There are Britons in Berlin who get taken aback by the directness of Germans. And there are Germans who get really annoyed when Britons (and Americans), in an effort to appear friendly, say things they don’t really mean. Some Germans call this “lying”.
So, what do the experts say on the matter?
Professor Juliane House, of the University of Hamburg, has studied groups of people interacting in controlled situations, watching with academic rigour how they behave as human guinea-pigs.
She found (or verified) that Germans really don’t do small talk, those little phrases so familiar to the British about the weather or a person’s general well-being, but which she describes as “empty verbiage”.
In academic language, this is “phatic” conversation — it’s not meant to convey hard information but to perform some social function, such as making people feel good.
The German language doesn’t even have an expression for “small talk”, she says. It is so alien that in the German translation of A Bear called Paddington — Paddington unser kleiner Baer — it was omitted.
So this exchange of small talk occurs in the English original: “‘Hallo Mrs Bird,’ said Judy. ‘It’s nice to see you again. How’s the rheumatism?’ ‘Worse than it’s ever been’ began Mrs. Bird.”
In the German edition, this passage is simply cut.
Might a German talk about the weather, then?
“In a lift or a doctor’s waiting room, talk about the weather in German? I don’t think so,” she says.
For Britons, it’s German directness that most often gives rise to bafflement or even fury. House, who married a Scouser — a native of Liverpool — gives an example from her own experience.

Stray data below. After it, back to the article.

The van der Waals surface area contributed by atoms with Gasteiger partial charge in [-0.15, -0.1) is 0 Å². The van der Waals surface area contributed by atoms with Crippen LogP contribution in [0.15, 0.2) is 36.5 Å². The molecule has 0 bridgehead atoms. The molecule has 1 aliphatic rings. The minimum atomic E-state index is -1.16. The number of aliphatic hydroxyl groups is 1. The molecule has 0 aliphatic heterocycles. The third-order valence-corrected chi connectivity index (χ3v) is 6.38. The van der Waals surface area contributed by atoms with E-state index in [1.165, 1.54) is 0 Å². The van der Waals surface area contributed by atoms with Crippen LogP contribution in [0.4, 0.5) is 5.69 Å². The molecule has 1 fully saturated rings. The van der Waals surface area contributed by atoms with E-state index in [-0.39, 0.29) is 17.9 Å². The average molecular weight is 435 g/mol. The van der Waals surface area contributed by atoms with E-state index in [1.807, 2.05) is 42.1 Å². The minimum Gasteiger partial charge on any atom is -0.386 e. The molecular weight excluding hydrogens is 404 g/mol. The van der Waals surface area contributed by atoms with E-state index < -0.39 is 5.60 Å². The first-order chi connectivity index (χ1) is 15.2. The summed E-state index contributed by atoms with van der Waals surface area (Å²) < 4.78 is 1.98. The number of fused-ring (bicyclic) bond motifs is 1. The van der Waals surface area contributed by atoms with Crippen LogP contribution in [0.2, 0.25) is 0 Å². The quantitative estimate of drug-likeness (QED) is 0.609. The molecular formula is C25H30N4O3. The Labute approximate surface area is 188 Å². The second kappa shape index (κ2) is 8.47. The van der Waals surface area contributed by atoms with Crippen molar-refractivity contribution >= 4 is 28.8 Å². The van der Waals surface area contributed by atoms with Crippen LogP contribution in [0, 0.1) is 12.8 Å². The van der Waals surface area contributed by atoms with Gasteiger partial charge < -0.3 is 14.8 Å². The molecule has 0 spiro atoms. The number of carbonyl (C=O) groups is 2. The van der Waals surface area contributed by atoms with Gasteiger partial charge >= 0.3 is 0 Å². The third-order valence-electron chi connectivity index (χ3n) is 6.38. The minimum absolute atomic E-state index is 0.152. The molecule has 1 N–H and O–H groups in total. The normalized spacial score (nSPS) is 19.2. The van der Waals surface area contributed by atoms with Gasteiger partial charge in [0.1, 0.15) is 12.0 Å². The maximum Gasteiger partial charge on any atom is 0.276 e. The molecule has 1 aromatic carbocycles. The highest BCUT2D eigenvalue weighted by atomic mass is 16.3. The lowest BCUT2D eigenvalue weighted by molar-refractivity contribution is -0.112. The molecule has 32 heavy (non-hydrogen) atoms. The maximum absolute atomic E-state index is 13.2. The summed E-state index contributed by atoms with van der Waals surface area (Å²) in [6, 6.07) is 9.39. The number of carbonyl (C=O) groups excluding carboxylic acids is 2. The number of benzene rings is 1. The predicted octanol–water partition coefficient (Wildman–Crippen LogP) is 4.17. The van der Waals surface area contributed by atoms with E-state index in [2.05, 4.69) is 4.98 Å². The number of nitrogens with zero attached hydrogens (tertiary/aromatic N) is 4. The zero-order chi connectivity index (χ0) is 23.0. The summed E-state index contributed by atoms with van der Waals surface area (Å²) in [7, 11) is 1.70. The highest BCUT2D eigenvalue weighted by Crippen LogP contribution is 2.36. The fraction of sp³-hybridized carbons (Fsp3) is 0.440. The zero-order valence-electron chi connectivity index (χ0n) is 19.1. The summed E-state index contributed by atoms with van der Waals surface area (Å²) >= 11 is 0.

She would tell her husband to bring something from another part of the house — without the British lardings of “would you mind…?” or “could you do me a favour…?”
He would hear this as an abrupt — and rude — command.
This gap between German directness and British indirectness is the source of much miscommunication, says Professor Derek Bousfield, the head of linguistics at the University of Central Lancashire, and one of the editors of the Journal of Politeness Research.
There are many documented cases where the British understate a very serious problem with phrases like “there seem to be one or two problems here” or “there seems to be a little bit of an issue with this”, he says.
A British listener knows there is a gap between what is said and what is meant — and this can be a source of humour, as when the Grim Reaper’s arrival at a dinner party in Monty Python’s Meaning of Life “casts rather a gloom” over the evening.
Both professors reject the idea that one nation’s manners are better than the other’s. Each has its own rules of communication, or patterns of behaviour, and neither can be blamed, they say, when clashes occur.
What about those sun-loungers — the seats by the pool, which German holidaymakers allegedly grab at the crack of dawn?
“I think what you’ve got there is a clash of prototypical German efficiency with the prototypical British sense of fair play,” says Bousfield.
House reckons the British do get the sun-loungers in the end, by one means or another.
“The British want the sun-lounger, but they do it differently,” she says.
“Are the British devious? Yes, but why should you directly go for something if it doesn’t work? Devious is not a bad thing.”
— BBC news